Can young voters decide the 2020 US elections? There is plenty of indication that young Americans can play a major role in determining the outcome of the presidential race between Democratic presidential nominee Joe Biden and President Donald Trump. But it all hinges on how invested “Millennials” and “GenZers” are in the nation’s future and whether that investment will actually yield dividends through participation come November.
The Twilight Zone
Young Americans have experienced more than most generations do in a lifetime. It almost beggars belief what Millennials and GenZers have had to contend with already, trials, and tribulations over the last two decades that are befitting of an Outlander-type-historical-fiction-saga.
Terrorist attacks in 2001 on US soil; financial crisis between 2007-08; and an unprecedented global pandemic this year, which has triggered a series of subset crises – a public health crisis, economic crash, record unemployment, and mental health crisis – that which as yet the full extent of its implications and consequences is unknown.
And if that’s not overwhelming enough, an existential crisis is facing the nation. Unfolding across major cities with demonstrations by the woke sparked into action following incidents of extreme police brutality that grabbed national headlines and sent seismic shockwaves through the national conscious.
To say these are unprecedented times is an understatement. The understatement that ends all understatements. Uncertainty rules supreme as the only certainty in this extraordinary period, and the young are particularly cognisant that their 20s are nothing like that of their parents or grandparents. Those sepia-toned days in which the youth of the time incurred little debt, found stable jobs, bought a car, bought an affordable home, got married, had families, and, even, were able to save money.
The glaring contrast between life then and now couldn’t be more pronounced. The young occupying the streets of America, therefore, isn’t surprising nor is it phenomenal. Protesting is a democratic right, the tip of the spears for change historically – be it political, social or economic. But a rise in youth activism was prevalent already well before this weird 2020 year, youthful voices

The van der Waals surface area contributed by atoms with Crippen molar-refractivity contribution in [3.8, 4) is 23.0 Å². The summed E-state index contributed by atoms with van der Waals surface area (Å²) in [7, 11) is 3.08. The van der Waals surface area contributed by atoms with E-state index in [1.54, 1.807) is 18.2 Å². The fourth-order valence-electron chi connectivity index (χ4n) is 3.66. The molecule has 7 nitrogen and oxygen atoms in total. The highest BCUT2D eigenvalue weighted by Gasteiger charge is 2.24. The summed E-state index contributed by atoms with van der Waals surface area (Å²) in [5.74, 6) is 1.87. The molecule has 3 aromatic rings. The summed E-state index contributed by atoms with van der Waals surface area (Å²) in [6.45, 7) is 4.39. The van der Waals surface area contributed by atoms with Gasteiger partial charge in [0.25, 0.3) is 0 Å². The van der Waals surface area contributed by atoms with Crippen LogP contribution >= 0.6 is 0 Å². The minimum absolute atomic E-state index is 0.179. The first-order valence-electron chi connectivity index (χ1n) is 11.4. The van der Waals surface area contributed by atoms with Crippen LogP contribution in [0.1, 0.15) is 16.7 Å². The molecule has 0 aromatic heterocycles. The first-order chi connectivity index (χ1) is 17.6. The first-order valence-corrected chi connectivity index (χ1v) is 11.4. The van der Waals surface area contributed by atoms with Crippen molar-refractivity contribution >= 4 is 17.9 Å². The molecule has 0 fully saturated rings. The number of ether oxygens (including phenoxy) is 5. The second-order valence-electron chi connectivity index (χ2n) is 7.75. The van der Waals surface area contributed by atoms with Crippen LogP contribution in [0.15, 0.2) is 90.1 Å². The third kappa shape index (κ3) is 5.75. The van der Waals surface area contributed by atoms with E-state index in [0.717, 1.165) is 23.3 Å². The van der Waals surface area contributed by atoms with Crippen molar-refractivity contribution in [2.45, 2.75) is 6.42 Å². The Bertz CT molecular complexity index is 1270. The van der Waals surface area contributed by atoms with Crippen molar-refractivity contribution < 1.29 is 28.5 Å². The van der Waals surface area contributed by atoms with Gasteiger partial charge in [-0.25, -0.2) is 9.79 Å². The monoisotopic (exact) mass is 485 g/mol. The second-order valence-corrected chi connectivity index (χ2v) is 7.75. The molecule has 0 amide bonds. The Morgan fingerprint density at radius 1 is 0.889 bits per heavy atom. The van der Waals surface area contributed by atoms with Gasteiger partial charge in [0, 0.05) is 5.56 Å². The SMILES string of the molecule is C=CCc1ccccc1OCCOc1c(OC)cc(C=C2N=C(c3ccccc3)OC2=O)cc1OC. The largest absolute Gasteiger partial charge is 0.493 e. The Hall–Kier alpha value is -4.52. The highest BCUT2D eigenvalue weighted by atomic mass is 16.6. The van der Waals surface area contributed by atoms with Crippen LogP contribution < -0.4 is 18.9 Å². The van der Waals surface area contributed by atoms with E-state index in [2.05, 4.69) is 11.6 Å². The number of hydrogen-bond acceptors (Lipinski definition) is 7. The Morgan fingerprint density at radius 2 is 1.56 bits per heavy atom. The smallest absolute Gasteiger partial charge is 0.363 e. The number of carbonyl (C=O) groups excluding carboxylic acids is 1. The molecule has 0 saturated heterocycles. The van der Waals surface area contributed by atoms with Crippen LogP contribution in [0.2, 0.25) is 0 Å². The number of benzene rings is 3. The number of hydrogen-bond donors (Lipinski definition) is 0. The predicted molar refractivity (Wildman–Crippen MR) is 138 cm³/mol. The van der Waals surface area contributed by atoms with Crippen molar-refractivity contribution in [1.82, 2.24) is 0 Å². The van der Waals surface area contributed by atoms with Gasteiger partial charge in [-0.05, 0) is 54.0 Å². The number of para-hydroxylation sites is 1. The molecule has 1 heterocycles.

rising above the din over a handful of issues used as a rallying cry: soaring student debts, climate change, health care, etc.
Student strikes have been occurring with increasing frequency in the United States. As recently as last September, students occupied the streets of New York, young crowds demanding action on climate change and chanting “Sea levels are rising and so are we.” A worldwide movement spurred by Swedish teenage-activist Greta Thunberg who came to the Big Apple to address the UN’s Action Climate Summit.
At the time, New York governor Andrew Cuomo recognized the protests for what they were, a fight for the future. Forewarning Cuomo then couldn’t have possibly anticipated would underpin the state of affairs in America less than a year later.
In no uncertain terms, the future is at stake. The future that Millennials and GenZers will ultimately have to live with when the time comes. The fight for the kind of world the youth envisage though can’t only be fought in the streets of America. It must also be fought at the ballot box because the way in which the 2020 US elections fall will determine the course for the foreseeable future.
The State of Affairs and the Race to the White House
After two weeks of conventions, the 2020 presidential race is poised ever so delicately. It can’t be cut any finer than it is being sliced in political betting markets right now.
To be fair, it is still a tight contest and a right tossup in the betting. Where Trump is favoured, the advantage over Biden is just nominal. Similarly, where Biden noses ahead of Trump, it’s only by a fraction.
And yet: there’s a distinct shift in the political landscape occurring. What once was an election cornered firmly with the former two-term vice president, Joe Biden, only last month, is now turned on its head. President Donald Trump emerges as the favourite at BetOnline to retain his seat in the Oval Office.
As it is, it’s a complete tossup and both hopefuls can fancy their chances. The odds are in constant flux, reacting to the latest news, event, disaster, speech or, even – as the case so often is with Trump – Tweet.
Nevertheless, while it’s anybody’s guess which way the 2020 US elections will go, casting your vote is singularly the only way to truly have your voice heard.